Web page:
Furthermore, the style of the poem mimics a slow, lyrical song that contains melancholy versus represented by the use of ellipses and exclamations. At first glance, the indented lines stand out like rest notes in a music score. Upon closer examination, I noticed that those lines supplement the previous and subsequent lines by further conveying a sense of lethargy through the use of the ellipses in lines 6 and 7 and the repetition of the phrase “O Blues.” The ellipses function as an unfinished thought to describe the man’s dissatisfaction, while the “O” in “O Blues!” could be a yawn to express his fatigue. The use of these two elements adds pauses to the poem, which further hinders the flow, thus making it challenging to read.

confusing structure of Hughes’ “The Weary Blues”

Form is an aspect of poetry that helps the reader see an author’s intentions. They can organize their words and art in a way that helps the audience read or perform it the way it was intended. In Langston Hughes’ “The Weary Blues” had me feeling quite lost when it came to the structure. I did not see any patterns throughout this piece and the flow seemed to change every time I thought I had it figured out. I read the poem out loud twice and even read it to my roommate to see if she recognized or heard any patterns in the way it sounds. The meter did not have a clear sensible pattern to either of us. I wonder if the way we pronounce words in this day and age has anything to do with it since it is 2016 and not the early 1900’s. The pronunciation of words may drastically help the flow of the poem and may make it sound more melodious and less choppy. I was curious as to what the main point of the poem was trying to get at as well. The entire thing made me feel tired and confused at the end of reading it, even multiple times. It was almost like trying to listen to a song on YouTube but the link keeps buffering. Overall I think that Langston Hughes did this to keep the reader on their feet and make us wonder as an audience about his intentions. His message in the poem may correlate with the structure since form is a tool used to help poets enhance their meaning and get it across a certain way.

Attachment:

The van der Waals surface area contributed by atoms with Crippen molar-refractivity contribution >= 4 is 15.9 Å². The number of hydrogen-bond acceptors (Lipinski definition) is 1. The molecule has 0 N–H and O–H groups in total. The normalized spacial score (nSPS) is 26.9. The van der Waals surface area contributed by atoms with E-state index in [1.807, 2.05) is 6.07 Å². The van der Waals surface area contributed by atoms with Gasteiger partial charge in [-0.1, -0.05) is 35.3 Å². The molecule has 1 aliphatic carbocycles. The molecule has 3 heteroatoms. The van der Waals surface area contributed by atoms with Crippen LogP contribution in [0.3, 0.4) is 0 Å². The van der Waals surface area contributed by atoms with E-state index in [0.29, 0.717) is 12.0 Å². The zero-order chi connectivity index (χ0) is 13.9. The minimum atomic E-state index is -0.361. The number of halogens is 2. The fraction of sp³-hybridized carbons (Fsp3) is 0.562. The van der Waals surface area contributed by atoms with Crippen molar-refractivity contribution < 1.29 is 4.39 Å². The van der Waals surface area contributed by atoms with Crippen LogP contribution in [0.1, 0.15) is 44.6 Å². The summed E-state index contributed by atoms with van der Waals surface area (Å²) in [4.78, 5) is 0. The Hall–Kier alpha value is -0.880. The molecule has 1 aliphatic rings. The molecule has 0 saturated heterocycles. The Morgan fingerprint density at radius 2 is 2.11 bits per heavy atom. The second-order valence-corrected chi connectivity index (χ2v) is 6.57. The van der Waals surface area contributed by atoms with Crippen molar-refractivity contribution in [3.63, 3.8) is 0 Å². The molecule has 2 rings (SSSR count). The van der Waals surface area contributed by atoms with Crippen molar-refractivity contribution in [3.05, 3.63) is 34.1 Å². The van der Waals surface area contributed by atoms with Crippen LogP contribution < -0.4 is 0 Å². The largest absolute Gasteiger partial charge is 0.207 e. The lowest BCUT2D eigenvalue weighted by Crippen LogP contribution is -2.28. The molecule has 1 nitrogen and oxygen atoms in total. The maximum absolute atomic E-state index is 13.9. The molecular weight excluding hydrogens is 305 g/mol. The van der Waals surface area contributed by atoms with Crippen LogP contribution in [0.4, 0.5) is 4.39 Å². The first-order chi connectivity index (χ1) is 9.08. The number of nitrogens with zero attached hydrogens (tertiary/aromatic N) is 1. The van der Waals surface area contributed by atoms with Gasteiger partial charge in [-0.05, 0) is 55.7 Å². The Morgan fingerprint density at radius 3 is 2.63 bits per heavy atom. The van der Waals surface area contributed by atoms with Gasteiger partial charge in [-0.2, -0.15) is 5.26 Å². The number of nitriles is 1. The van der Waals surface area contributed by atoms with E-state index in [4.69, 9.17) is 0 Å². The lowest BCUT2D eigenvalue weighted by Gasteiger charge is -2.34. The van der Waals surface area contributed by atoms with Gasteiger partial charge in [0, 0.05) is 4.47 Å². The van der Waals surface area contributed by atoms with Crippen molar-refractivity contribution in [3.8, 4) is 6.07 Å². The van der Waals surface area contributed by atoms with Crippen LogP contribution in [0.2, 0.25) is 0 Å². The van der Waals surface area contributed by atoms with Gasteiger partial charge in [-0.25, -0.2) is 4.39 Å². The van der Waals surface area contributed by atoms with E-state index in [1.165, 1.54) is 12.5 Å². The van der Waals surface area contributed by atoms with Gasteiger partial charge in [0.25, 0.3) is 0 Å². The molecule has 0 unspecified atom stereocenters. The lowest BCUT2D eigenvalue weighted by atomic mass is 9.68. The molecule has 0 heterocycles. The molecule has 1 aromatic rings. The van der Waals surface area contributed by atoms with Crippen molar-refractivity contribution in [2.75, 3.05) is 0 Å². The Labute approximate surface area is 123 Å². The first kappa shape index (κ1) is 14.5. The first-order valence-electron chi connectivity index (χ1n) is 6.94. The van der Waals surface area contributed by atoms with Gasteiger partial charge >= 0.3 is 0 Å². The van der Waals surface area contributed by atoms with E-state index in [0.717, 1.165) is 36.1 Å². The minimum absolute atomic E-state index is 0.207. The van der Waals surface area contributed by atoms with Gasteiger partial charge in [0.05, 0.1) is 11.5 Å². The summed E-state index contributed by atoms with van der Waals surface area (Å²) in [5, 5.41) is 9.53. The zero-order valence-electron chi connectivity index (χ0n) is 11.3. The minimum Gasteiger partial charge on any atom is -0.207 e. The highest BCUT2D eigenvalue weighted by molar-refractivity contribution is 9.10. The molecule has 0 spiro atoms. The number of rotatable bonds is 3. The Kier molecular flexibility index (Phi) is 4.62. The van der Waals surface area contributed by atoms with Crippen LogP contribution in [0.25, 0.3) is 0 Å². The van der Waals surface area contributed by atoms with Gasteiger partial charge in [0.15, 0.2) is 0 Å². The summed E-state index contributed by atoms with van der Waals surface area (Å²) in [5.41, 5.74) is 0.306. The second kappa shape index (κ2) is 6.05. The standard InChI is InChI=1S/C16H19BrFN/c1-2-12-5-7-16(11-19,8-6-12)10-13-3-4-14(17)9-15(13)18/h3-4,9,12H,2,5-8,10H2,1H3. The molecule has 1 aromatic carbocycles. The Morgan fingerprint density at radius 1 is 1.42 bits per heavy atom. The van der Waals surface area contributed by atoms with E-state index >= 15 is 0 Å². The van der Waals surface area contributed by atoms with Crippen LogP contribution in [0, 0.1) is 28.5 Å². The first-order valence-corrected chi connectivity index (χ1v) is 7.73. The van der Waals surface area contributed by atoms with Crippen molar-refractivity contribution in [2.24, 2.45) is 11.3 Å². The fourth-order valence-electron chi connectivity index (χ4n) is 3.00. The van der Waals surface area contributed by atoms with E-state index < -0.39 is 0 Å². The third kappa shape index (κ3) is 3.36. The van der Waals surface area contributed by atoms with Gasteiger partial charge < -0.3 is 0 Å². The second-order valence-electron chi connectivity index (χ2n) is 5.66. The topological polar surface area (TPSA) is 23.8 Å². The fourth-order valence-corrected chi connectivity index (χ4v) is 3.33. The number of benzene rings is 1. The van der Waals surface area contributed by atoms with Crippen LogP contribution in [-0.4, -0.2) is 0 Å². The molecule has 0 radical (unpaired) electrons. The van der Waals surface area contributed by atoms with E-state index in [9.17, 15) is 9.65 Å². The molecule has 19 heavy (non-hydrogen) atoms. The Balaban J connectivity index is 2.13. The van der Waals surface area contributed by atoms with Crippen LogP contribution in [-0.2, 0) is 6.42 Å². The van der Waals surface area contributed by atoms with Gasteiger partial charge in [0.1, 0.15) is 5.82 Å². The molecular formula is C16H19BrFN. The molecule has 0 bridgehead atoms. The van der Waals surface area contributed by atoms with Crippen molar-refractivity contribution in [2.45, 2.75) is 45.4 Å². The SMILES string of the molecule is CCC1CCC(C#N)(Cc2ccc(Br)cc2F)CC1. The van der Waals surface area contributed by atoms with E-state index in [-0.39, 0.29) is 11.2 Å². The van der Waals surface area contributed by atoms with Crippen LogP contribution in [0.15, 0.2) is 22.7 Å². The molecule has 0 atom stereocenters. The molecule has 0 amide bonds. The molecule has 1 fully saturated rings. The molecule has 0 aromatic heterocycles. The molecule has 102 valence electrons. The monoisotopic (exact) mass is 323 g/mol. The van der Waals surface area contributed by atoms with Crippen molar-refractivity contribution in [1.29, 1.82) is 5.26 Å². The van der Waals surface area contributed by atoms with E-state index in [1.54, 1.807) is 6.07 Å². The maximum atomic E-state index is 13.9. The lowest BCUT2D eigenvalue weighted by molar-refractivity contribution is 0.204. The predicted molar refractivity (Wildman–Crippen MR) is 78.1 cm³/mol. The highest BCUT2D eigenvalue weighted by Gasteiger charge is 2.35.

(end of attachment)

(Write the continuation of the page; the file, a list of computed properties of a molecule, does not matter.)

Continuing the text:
Irregular Structure Leads to Meaning in “The Wearing Blues”

I thought that the structure of this poem was very irregular, not having a consistent and stable rhythm scheme. The first time I read it (and many times thereafter) the unpredictability of this poems structure made it hard to follow meaning. The poem starts off with a steady rhythm scheme (“…drowsy syncopated tune/…to a mellow croon”) which turns into a less strictly structured rhythm (…hands on each ivory key/…moan with melody…O Blues!….O Blues!”, an excerpt of lyrics (Ain’t nobody in all this world/Ain’t got nobody but ma self”), and ends with the same steady rhythm scheme (…went to bed/…through his head/…a man that’s dead).

 

A main topic of last weeks lecture was centered on how structure can influence and change meaning. It was difficult for me to break down and analyze this poem because I wasn’t clear on how the structure was doing this; I couldn’t see a link in the poems sporadic rhythms and the words that Hughes was writing.

 

I started to think in a more broad sense of what this unpredictability could mean. I think that Hughes uses this overall inconsistency to convey the meaning that both his subject (the piano player) and jazz music are unpredictable and changing. Something I noticed is that the poems structure goes full circle, starting and ending with a rhythm. This could indicate that jazz music also goes in circles.

 

With this insight, it was easier to take apart the poems meaning. For example, I thought the description of the music as having a “melancholy tone” appeared again in the end of the poem. The poems end is particularly melancholy and sad, just as the song is melancholy and sad. This illustrates the connection between the music and the meaning.

Unique Structure/Form in “Song for a Dark Girl”

I read the poem “Song for a Dark Girl”.  During my first read through, two specific things that drew my attention were the parentheses in lines 2, 6, and 10 and also the way the poem is structured with every other line being indented.  The use of these parentheses were particularly confusing to me because they do not follow a specific pattern, i.e. every other line, and one of the lines in parentheses “Break the heart of me” is repeated.  I thought about this for quite a bit, and the only reason I could come up with for the use of parentheses in selective lines is that the speaker is trying hard to keep it together, so maybe the lines in parentheses represent him singing more softly and trying not to cry.  Maybe this could even explain the alternating indented lines; the speaker tries to be strong about what he is saying about his lover but then is on the verge of breaking down in the next line, and so on and so forth.  (I am still not sure if this is what the author intended.)

I think that what makes this passage a particularly difficult one is that it isn’t structured the way many other poems are.  The other poems that I read for class were separated into stanzas with no special indentation, and this one was different.

I think the best approach to understanding this poem would be to paraphrase it, and try to get an idea of what the speaker is feeling.  Then that might allow us readers to understand what the author might have been trying to convey and emphasize about the speaker.